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29 June 2013

The Sun's gone down .. Time for Bed

Light was on the face of the deep. And the Energy Minister said, “Let there be darkness” and there was darkness.

Apparently, here in Britain, we have been rather lax in securing our future energy requirements. We have been keen to shut down so-called “dirty” power stations, and reluctant to start building new nuclear power stations. Now there is talk about a looming energy crisis in which we face winter-time power cuts, and the Government might have to instruct industries to cease consuming energy at certain times.
How might this affect us? Should we be worried? Perhaps we might rediscover that old Wartime Spirit that apparently held our communities together when Adolph set out on his Grand European Tour and started bombing the hell out of us. Keep calm and carry candles.

I’m trying to be optimistic. There must be some upside to the threatened loss of heat and light. For starters, in order to reduce the risk of excessive demand  there could be an upturn in employment prospects by commissioning thousands of street wardens (steel helmet optional) parading up and down shouting “Put that light out!”
Without television, radio, computers or smartphones, we would be forced to reintroduce the concept of conversation. Without heating we would increase the employment of clothing manufacturers (obviously doing everything manually) to provide the extra layers of clothing we would need. Here in Britain we already have the advantage of winter clothing being equally useable as summer clothing, since it is often hard to tell the difference between these two seasons (if you ignore the presence or absence of leaves on the trees).

On the more cautionary side of the argument, we must be prepared for a sudden surge in population as couples give up on the herculean task of talking to each other and retire to bed when the sun goes down. The inevitable increase in amorous couplings is also more likely following the necessary eating of evening meals by candlelight – often a romantic activity.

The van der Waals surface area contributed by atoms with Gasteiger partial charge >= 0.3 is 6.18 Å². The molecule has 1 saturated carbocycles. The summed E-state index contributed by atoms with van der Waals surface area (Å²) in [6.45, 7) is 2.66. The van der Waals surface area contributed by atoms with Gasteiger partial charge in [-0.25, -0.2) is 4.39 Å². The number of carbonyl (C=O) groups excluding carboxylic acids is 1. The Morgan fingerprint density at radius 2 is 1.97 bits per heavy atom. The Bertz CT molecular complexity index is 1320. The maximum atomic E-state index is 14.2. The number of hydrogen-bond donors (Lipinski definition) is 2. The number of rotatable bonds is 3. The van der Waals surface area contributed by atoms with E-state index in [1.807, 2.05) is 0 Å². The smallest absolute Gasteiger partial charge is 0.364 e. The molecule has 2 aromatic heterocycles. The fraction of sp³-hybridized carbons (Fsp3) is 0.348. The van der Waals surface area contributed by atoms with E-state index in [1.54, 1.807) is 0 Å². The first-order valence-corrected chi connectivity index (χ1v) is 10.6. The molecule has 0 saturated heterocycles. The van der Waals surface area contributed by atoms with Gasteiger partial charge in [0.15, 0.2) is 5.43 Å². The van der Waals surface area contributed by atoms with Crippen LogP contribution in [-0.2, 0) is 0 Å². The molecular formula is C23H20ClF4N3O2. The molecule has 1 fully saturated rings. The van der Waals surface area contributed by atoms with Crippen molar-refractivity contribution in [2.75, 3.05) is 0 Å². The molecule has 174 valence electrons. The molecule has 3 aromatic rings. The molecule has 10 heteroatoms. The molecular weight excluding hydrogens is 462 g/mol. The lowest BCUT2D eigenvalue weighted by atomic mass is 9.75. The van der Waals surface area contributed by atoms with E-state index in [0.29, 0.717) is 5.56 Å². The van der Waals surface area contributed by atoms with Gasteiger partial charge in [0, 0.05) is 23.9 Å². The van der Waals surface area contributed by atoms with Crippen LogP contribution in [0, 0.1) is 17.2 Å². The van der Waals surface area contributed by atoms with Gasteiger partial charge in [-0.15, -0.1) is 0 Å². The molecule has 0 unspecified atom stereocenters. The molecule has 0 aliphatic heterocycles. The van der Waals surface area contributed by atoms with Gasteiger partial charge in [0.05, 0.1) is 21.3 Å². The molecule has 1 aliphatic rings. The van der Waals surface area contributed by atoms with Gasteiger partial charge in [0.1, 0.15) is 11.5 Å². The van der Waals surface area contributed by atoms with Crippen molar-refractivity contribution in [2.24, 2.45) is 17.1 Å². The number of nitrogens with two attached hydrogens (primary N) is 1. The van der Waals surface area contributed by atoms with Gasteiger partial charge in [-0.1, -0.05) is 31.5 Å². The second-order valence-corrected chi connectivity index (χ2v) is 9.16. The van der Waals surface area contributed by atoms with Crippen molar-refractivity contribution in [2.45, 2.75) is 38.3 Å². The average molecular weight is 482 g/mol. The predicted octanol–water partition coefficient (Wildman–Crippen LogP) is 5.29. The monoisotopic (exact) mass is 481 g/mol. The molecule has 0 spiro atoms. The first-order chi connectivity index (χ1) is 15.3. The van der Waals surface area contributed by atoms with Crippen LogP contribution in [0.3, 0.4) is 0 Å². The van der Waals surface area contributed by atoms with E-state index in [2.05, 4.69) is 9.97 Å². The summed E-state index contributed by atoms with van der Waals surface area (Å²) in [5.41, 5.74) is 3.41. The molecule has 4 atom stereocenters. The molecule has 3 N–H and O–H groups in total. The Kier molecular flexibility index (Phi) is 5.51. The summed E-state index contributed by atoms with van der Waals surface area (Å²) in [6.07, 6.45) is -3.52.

Talking of candles (again a welcome surge in prospects for candle makers) another advantage for those of us who are workaholics would be the unlimited opportunity to burn them at both ends.

Those of us who are fortunate enough to live near the Houses of Parliament, or perhaps even near provincial town council chambers, will be able to sit around collections of national or local politicians and benefit from the hot air that they exude.
Perhaps we should have woken up to this energy problem years ago. At the moment all we can point to as evidence of some thought to the matter are the woeful inadequacies of the so-called green energy schemes such as wind turbines and solar panels.

Wind turbines have achieved the mutually-exclusive emotions of a false sense of security combined with anger and jealousy against the landowners who appear to be the main (financial) beneficiaries of these monstrous windmills that blight our landscape, kill birds, cause an annoying hum, and provide very little energy. When the wind isn’t blowing they are useless, and when the wind is blowing hard they have to be shut down to protect them from damage.